Marmoset: Florist Fired
Five years is a long time. Five years is an excruciatingly long time for a band like Marmoset, who reside in a city referred to-often derisively-as Naptown. Somehow this band has managed to bottle into one album all of the idiosyncrasies and pathos that have made them the critically-acclaimed band we all love. Merging the Swell Maps-inspired tumultuous clamor of their debut EP Hiddenforbidden, the addictive two-minute anthems on Today It's You, and the epic joyful dirges from Record in Red, Florist Fired has it all.
Although principal songwriter Jorma Whittaker possesses an encyclopedic knowledge of Beatles-esque melodies, Florist Fired leaves listeners with the unmistakable feeling that Marmoset owes much more to a Richards-led Stones swagger- without the budget or access to premium pharmaceuticals. In contrast to the seemingly lecherous, self-loathing Whittaker gems, guitarist Dave Jablonski offers up detached ethereal odes like a man with his head truly in the clouds.
The idea of being a traditional, functioning band has never quite caught on with Marmoset. Their live shows and behind-the-scenes breakdowns are spiritually aligned with the likes of Brian Jonestown Massacre; but unlike BJM, the music you hear from Marmoset is pure sound vérité. No need for a ballyhoo project like Dig!- although the tales Marmoset could tell would certainly make for riveting viewing. Until the public is ready for such a trip into the madness, tension and ecstasy that is Marmoset, Florist Fired will serve quite nicely as their chariot on the road towards canonization .
So we're presented with another glorious entry in the ever-unfurling Marmoset saga. What began as a wondrous blend of bedroom atmospherics and alley-side narcolepsy has slowly brewed into one of the most exciting experiments in moody adult pop since Brian Eno divorced himself from Roxy Music, John Cale spent his melody on PARIS 1919, and Richard Davies united the globe in a lasting world-peace with TELEGRAPH. With this wonderful 8-song EP, Marmoset ought to keep its ever-increasing fandom both pleased and rabid-as-ever until its next full-length outing, the follow-up to their critically acclaimed RECORD IN RED. For the uninitiated, Marmoset is a three-piece from Indianapolis, Indiana, composed of two primary songwriters Jorma Whittaker & Dave Jablonski whose tunes evoke the same sort of claustrophobic mood that Syd Barrett and Big Star created in their respective world corners a few decades ago, but with a subtle post-punk consciousness which is the distinguisher that separates Marmoset from such idyllic peers as Belle & Sebastian and Badly Drawn Boy.
Release date: 02/12/02
Marmoset: Record in Red
Marmoset's RECORD IN RED is full of apples and cherries. With this, their second full-length, Marmoset have released a near masterwork of pop pleasure. Indeed, the 13 songs on RECORD IN RED vary widely in style and sound, ranging from the Church-like acoustic stylings of "Golden Cloak" and "Torn Cup, Fly Up Above", the FAITH-era Cure tone of "Walking Thru The Lake", the moody pop melodies resembling Richard Davies' work with the Moles, the haunting confessional of "December 4th", the epic dementia of "Summertime Is Easy", to the Kim Deal inspired "Frendamine". Every song is decidedly different than the one before, but the album hangs together with a neurotic thread so fine that it's completely invisible to the gallery. One can't help but wonder how much vocalist/songwriter/bassist Jorma Whittaker's childhood as son to "Whitey" Whittaker, Rush's official tour bus driver from 1976-94, had an effect on him and his skewed perspective of pop music. Of course there's almost no resemblance between Marmoset and the Canadian champions of stadium rock, but Jorma was the first teenager ever to hear Rush's "new wave" album SIGNALS, as Geddy played him the final mix on their tour bus when Jorma was just 12 years old. While the rest of the world's twelve year olds were listening to Air Supply and Olivia Newton-John in their parents' station wagon, Jorma was in the hotel pool on Neil Peart's shoulders making a scene or flipping through 8-tracks on the tour bus. Ok, so anybody already familiar with Marmoset knows to expect something fresh & interesting. Having been compared to Syd Barrett, David Bowie, the Chills and the Go-Betweens, on RECORD IN RED Marmoset assert themselves to be among the finest purveyors of mood music for folks who like to burrow themselves in their room with a cat, a record and whatever may be lurking in their medicine cabinet. Whittaker, guitarist/vocalist/songwriter Dave Jablonski, drummer Jason Cavan & producer/guitarist Lonpaul Ellrich have created their most realized and satisfying album to date -- which they prefer to be heard "loud and alone."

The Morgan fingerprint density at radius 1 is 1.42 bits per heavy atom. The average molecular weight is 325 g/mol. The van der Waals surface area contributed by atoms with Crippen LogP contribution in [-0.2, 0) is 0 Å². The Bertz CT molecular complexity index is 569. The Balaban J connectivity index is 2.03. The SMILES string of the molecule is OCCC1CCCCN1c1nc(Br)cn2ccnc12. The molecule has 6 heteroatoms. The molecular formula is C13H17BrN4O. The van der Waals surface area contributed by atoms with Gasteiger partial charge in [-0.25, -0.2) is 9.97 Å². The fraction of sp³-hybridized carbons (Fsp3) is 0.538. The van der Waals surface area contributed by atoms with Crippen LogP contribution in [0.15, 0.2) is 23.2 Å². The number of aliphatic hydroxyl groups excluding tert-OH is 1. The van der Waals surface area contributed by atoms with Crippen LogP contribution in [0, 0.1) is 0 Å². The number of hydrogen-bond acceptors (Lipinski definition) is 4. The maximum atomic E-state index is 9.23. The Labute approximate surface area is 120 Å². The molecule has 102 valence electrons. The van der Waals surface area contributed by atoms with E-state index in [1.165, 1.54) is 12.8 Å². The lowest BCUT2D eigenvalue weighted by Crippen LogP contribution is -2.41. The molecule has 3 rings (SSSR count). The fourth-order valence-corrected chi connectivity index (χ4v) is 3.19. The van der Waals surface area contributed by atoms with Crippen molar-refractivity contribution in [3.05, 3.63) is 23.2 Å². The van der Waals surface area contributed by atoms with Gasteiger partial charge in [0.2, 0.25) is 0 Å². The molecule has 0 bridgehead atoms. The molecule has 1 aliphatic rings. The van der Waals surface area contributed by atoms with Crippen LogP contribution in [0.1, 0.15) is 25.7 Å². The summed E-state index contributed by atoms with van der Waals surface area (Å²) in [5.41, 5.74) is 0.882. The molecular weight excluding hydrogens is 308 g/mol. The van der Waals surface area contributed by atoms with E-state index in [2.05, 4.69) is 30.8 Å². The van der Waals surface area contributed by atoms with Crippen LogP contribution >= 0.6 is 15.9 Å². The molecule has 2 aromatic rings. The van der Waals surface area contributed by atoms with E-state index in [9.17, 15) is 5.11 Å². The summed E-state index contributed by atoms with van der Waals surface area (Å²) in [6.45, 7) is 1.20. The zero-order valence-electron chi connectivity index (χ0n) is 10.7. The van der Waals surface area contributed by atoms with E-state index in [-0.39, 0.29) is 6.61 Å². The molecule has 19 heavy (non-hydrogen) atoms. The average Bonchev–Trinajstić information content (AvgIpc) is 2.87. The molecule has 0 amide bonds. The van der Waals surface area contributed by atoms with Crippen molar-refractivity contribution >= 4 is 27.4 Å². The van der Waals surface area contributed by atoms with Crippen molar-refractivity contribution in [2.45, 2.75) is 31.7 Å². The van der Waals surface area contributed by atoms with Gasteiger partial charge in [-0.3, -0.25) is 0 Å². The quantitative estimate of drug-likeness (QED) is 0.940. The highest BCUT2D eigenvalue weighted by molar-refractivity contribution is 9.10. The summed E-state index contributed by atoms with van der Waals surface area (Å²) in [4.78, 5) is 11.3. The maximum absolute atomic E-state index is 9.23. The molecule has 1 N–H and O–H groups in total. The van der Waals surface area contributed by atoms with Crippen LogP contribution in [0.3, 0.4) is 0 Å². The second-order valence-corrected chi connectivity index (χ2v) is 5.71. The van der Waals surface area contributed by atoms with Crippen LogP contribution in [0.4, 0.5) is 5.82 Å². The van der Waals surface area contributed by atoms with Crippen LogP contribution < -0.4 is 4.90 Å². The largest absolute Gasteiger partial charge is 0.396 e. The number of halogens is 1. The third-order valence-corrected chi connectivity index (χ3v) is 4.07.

Marmoset: Today It’s You
At times disturbing and uncomfortable, Marmoset present their tales of street walking, dope seeking and titty clubs in precise and pop-formatted doses. On their debut EP HIDDENFORBIDDEN critics painted Marmoset, despite the under-two-minute-mark in which their songs traveled, as a brooding and slightly twisted group borrowing from early Sonic Youth. Still, Marmoset's delightful pop sensibility is undercut by a dark underbelly that keeps the songs hanging in a complex zone of romance and reality, sharing more a vibe stylistically similar to Felt, Syd Barrett and early Roxy Music, while mixing the over-the top pomp production of SOME GIRLS-era Rolling Stones with feet planted firmly in the ALIEN LANES living room. Undoubtedly, with TODAY IT'S YOU, Marmoset finds itself on the cusp of a very dirty sleeve.